Shabier Kirchner’s Love Letter to a Vanishing Antigua
Cinematographer Shabier Kirchner is having quite the year, with the rapturous reception of his work on Steve McQueen’s Small Axe films, which played at New York Film Festival and will launch on Amazon this Friday. Prior to this breakthrough, he’s steadily built a name for himself thanks to his stylish lensing on a number of acclaimed independent features, including Crystal Moselle’s Skate Kitchen, Annie Silverstein’s Bull, and Matthew Porterfield’s Sollers Point. And two years ago, he branched out into directing with Dadli, an intimate 16 mm portrait of “the Point,” a port area in his native Antigua. On the Criterion Channel this week, we’re thrilled to showcase the film, which offers an immersive document of a vibrant community disappearing into the margins due to mass tourism and economic neglect, told through color-saturated, glowing visuals and a hypnotic voice-over from a young boy named Tiquan, who serves as something of a protagonist. To mark its Channel debut, I talked with Kirchner about the origins of the footage in the film and why he feels it’s so important to tell Caribbean stories on-screen.
Can you tell us about how you came to filmmaking, specifically cinematography?
I have always wanted to break down the way we’ve been taught to tell stories. The Caribbean is so full of untold narratives, and it’s important to share as many as we can with the world. Blurring the lines between disciplines is something that’s always interested me. Growing up we didn’t really know the difference between what a director did and what a cinematographer did; Antigua had no film industry, so we taught ourselves and there were no rules. We just did it all—shot, directed, edited, worked on the sound—mostly all in-camera. With the absence of commercial expectations, it was just freedom, and those early ideas I had still remain foundations in my approach to storytelling.
I feel super lucky and grateful for my journey as a cinematographer. It has taught me so much about my environment, about people and about myself, and about the responsibility of reflecting the world around me. It’s something I hope to continue to do as long as I am able. I also have some deeply personal stuff I need to say, people to explore and celebrate. It’s all rooted in where I’m from, the West Indies. I’ll do it any which way I can, as a director or a cinematographer, or in some other role.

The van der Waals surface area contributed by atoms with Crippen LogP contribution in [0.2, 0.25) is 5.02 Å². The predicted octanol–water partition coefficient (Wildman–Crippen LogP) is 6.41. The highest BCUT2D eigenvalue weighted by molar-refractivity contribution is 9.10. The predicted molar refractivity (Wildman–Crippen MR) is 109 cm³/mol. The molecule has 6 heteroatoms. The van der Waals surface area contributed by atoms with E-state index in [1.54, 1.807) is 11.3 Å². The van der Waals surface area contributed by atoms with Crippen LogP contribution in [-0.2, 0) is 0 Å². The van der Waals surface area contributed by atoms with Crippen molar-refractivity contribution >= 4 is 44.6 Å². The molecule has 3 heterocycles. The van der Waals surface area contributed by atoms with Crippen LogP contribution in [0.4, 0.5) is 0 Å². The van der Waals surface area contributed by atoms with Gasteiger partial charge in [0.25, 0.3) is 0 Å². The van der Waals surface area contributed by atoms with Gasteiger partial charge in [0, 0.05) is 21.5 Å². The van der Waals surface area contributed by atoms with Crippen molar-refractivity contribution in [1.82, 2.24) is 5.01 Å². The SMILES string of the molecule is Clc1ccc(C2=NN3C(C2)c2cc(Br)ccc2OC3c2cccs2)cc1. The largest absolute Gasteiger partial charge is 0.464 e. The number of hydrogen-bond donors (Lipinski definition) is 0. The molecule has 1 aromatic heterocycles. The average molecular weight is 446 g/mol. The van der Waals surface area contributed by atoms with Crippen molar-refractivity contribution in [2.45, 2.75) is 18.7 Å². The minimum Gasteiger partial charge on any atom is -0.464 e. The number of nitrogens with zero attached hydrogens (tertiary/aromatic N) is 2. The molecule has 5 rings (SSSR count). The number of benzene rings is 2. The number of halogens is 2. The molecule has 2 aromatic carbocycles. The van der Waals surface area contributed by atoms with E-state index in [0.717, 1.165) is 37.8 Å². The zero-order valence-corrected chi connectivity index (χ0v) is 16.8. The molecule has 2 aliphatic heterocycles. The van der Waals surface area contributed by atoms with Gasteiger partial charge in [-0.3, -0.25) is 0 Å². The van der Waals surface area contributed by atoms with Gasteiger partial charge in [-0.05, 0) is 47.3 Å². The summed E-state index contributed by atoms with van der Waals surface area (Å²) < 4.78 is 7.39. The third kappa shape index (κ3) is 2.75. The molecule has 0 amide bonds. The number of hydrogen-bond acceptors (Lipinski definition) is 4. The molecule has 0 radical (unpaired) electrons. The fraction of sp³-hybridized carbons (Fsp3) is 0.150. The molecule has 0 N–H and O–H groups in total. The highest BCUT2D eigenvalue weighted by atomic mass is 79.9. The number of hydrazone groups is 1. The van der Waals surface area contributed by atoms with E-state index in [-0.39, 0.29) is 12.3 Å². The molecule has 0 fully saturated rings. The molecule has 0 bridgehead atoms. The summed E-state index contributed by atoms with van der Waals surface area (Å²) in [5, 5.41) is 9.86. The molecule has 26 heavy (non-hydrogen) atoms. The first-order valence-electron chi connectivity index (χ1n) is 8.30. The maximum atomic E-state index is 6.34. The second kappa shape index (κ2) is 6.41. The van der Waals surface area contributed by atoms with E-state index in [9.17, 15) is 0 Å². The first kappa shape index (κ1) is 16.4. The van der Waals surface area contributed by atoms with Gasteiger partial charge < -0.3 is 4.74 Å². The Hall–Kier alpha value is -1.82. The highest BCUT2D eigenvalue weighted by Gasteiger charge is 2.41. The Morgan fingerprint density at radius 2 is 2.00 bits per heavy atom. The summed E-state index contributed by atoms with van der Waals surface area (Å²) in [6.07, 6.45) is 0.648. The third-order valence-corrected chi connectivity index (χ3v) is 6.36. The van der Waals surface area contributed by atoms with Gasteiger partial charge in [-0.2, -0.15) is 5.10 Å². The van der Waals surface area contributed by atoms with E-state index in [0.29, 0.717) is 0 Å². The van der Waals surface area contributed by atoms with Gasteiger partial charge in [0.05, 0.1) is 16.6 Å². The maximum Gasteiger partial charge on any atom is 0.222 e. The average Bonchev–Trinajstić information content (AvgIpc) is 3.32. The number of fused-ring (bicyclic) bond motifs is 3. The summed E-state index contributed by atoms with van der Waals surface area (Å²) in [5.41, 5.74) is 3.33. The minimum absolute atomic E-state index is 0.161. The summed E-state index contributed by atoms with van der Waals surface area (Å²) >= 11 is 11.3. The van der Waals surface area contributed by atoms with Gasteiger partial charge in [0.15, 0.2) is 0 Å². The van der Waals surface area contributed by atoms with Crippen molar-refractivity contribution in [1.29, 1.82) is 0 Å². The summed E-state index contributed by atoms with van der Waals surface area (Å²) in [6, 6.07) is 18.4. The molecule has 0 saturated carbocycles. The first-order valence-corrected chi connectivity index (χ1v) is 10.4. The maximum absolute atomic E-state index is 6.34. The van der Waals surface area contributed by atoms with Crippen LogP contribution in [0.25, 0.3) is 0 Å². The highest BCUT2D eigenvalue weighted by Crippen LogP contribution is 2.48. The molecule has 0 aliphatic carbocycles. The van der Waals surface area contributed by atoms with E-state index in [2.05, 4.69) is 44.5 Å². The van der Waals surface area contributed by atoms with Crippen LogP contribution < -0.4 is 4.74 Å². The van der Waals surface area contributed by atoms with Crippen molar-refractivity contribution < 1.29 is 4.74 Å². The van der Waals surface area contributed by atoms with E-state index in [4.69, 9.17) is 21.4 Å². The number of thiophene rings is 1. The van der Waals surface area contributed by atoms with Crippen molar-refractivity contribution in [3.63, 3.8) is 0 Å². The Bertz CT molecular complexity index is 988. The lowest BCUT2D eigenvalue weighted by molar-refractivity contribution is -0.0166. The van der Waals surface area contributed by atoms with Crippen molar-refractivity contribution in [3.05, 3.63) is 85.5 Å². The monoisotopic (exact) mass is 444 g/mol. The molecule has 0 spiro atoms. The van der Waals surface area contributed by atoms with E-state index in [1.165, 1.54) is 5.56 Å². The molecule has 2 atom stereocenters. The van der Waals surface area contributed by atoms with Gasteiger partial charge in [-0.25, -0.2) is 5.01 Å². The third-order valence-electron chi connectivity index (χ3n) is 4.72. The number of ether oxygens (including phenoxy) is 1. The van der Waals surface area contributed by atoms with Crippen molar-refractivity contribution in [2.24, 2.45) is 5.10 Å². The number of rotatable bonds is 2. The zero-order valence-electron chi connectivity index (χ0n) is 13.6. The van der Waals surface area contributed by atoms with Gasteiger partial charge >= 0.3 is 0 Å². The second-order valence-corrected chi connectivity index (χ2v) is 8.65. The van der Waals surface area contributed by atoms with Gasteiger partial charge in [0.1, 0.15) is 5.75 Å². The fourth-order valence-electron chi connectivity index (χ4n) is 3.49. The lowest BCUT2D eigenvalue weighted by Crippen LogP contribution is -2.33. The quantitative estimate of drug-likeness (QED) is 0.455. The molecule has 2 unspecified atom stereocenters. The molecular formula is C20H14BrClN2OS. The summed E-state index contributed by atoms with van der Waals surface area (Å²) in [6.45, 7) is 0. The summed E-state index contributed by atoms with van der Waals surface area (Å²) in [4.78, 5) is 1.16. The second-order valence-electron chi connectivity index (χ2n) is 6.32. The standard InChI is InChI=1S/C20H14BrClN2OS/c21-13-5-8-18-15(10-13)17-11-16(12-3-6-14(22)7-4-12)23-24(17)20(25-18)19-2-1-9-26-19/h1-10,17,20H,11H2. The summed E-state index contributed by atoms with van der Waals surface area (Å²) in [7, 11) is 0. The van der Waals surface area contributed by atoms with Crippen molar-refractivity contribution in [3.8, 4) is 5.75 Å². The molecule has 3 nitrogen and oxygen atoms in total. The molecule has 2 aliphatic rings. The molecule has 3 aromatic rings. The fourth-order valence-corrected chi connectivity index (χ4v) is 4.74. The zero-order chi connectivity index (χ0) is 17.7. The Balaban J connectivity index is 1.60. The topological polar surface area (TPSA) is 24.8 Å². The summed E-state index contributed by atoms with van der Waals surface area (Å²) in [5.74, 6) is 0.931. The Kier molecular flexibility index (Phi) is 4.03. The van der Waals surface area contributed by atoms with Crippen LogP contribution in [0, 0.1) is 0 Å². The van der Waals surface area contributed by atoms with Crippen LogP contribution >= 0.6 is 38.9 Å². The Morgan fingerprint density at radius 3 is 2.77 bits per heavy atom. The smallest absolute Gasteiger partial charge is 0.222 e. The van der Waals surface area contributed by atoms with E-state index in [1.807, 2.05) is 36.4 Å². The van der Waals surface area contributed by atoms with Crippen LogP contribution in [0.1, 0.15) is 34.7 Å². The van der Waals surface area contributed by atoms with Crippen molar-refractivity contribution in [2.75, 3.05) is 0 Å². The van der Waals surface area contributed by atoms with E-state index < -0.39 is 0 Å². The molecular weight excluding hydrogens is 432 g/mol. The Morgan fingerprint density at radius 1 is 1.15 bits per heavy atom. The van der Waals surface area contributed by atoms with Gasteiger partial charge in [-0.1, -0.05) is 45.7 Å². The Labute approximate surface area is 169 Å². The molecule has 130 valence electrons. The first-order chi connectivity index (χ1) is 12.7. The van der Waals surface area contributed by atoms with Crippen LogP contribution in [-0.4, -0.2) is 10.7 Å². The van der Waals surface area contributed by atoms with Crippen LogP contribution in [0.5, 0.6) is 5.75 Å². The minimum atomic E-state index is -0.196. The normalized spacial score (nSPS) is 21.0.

Dadli is such a textured portrait of Antigua and its atmosphere and people. The light there is unbelievably beautiful. How does this film connect to your own feelings about your identity as an Antiguan?
We are very proud people and yet we are so underrepresented on-screen by ourselves. I think Ousmane Sembène said it best: If we continue consuming images solely from abroad, and telling the stories of other people or absorbing others’ perspective of us, we will eventually lose our identity—and I truly believe that. The Caribbean is my home. Our people are the most interesting to me, and I just want to share the truth of who we are through local eyes.
I read that this neighborhood, the Point, was essentially bulldozed shortly after you shot this footage. Did you know going into the project that this was happening and that the film would become such a precious document?
In the pit of my stomach, there’s a fear that one day it [Antiguan culture] is all going to be gone or unrecognizably different or, even worse, forgotten. It’s the way things tend to go. We had a sense that the community was in jeopardy, but we had no idea that it was going to happen so quickly. It was about a year after we shot the footage that the government announced plans to develop the Point and relocate its residents. So, on one hand, we were happy that we had some archive of it, but again, it’s just another reminder of the threats of disappearance that our histories and traditions face.